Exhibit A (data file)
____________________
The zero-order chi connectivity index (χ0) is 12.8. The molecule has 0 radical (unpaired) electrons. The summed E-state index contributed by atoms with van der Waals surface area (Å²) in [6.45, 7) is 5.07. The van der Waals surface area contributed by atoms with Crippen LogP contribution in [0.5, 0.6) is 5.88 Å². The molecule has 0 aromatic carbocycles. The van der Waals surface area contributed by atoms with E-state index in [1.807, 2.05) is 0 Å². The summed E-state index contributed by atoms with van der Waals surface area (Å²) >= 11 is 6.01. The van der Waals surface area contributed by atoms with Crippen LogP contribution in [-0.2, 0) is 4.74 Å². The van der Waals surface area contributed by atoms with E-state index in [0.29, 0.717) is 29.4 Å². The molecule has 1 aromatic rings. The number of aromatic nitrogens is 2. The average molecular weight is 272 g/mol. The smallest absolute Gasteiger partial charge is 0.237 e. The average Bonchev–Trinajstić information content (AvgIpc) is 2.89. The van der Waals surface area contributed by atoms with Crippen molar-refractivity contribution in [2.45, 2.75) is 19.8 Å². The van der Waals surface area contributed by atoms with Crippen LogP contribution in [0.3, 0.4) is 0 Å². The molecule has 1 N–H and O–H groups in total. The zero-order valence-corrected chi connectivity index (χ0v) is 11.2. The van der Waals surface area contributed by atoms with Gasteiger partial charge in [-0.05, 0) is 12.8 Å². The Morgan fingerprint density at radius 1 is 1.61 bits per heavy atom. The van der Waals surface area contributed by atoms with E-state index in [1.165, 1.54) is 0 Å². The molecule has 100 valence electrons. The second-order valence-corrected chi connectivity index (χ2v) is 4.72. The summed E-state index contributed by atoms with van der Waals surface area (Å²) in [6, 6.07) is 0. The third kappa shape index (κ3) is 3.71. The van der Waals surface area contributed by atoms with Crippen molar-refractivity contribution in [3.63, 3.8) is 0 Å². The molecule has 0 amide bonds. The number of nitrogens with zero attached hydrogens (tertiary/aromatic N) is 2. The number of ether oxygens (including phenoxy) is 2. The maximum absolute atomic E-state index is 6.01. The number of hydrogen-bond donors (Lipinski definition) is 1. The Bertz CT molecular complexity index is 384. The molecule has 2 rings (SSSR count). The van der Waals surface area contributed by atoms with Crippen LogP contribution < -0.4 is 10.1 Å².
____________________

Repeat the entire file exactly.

The zero-order chi connectivity index (χ0) is 12.8. The molecule has 0 radical (unpaired) electrons. The summed E-state index contributed by atoms with van der Waals surface area (Å²) in [6.45, 7) is 5.07. The van der Waals surface area contributed by atoms with Crippen LogP contribution in [0.5, 0.6) is 5.88 Å². The molecule has 0 aromatic carbocycles. The van der Waals surface area contributed by atoms with E-state index in [1.807, 2.05) is 0 Å². The summed E-state index contributed by atoms with van der Waals surface area (Å²) >= 11 is 6.01. The van der Waals surface area contributed by atoms with Crippen LogP contribution in [-0.2, 0) is 4.74 Å². The van der Waals surface area contributed by atoms with E-state index in [0.29, 0.717) is 29.4 Å². The molecule has 1 aromatic rings. The number of aromatic nitrogens is 2. The average molecular weight is 272 g/mol. The smallest absolute Gasteiger partial charge is 0.237 e. The average Bonchev–Trinajstić information content (AvgIpc) is 2.89. The van der Waals surface area contributed by atoms with Crippen molar-refractivity contribution in [2.45, 2.75) is 19.8 Å². The van der Waals surface area contributed by atoms with Crippen LogP contribution in [0.3, 0.4) is 0 Å². The molecule has 1 N–H and O–H groups in total. The zero-order valence-corrected chi connectivity index (χ0v) is 11.2. The van der Waals surface area contributed by atoms with Gasteiger partial charge in [-0.05, 0) is 12.8 Å². The Morgan fingerprint density at radius 1 is 1.61 bits per heavy atom. The van der Waals surface area contributed by atoms with E-state index in [1.165, 1.54) is 0 Å². The molecule has 100 valence electrons. The second-order valence-corrected chi connectivity index (χ2v) is 4.72. The summed E-state index contributed by atoms with van der Waals surface area (Å²) in [6, 6.07) is 0. The third kappa shape index (κ3) is 3.71. The van der Waals surface area contributed by atoms with Crippen molar-refractivity contribution in [3.63, 3.8) is 0 Å². The molecule has 0 amide bonds. The number of nitrogens with zero attached hydrogens (tertiary/aromatic N) is 2. The number of ether oxygens (including phenoxy) is 2. The maximum absolute atomic E-state index is 6.01. The number of hydrogen-bond donors (Lipinski definition) is 1. The Bertz CT molecular complexity index is 384. The molecule has 2 rings (SSSR count). The van der Waals surface area contributed by atoms with Crippen LogP contribution < -0.4 is 10.1 Å².